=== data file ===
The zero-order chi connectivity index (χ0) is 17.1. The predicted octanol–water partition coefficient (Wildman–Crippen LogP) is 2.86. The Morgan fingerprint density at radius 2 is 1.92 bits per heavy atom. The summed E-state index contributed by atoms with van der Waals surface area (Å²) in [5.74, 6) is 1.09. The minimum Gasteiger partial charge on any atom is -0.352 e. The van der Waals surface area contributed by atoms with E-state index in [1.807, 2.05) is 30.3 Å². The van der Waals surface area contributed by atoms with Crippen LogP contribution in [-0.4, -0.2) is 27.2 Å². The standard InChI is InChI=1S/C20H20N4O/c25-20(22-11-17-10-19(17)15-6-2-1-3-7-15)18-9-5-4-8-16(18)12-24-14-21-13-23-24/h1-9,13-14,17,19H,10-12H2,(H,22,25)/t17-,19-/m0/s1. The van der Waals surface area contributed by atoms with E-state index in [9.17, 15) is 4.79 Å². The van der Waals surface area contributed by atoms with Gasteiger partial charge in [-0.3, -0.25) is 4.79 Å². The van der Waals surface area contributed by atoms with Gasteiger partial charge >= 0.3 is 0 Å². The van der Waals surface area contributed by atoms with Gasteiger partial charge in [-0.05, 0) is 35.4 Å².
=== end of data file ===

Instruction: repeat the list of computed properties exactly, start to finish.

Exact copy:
The zero-order chi connectivity index (χ0) is 17.1. The predicted octanol–water partition coefficient (Wildman–Crippen LogP) is 2.86. The Morgan fingerprint density at radius 2 is 1.92 bits per heavy atom. The summed E-state index contributed by atoms with van der Waals surface area (Å²) in [5.74, 6) is 1.09. The minimum Gasteiger partial charge on any atom is -0.352 e. The van der Waals surface area contributed by atoms with E-state index in [1.807, 2.05) is 30.3 Å². The van der Waals surface area contributed by atoms with Crippen LogP contribution in [-0.4, -0.2) is 27.2 Å². The standard InChI is InChI=1S/C20H20N4O/c25-20(22-11-17-10-19(17)15-6-2-1-3-7-15)18-9-5-4-8-16(18)12-24-14-21-13-23-24/h1-9,13-14,17,19H,10-12H2,(H,22,25)/t17-,19-/m0/s1. The van der Waals surface area contributed by atoms with E-state index in [9.17, 15) is 4.79 Å². The van der Waals surface area contributed by atoms with Gasteiger partial charge in [-0.3, -0.25) is 4.79 Å². The van der Waals surface area contributed by atoms with Gasteiger partial charge >= 0.3 is 0 Å². The van der Waals surface area contributed by atoms with Gasteiger partial charge in [-0.05, 0) is 35.4 Å².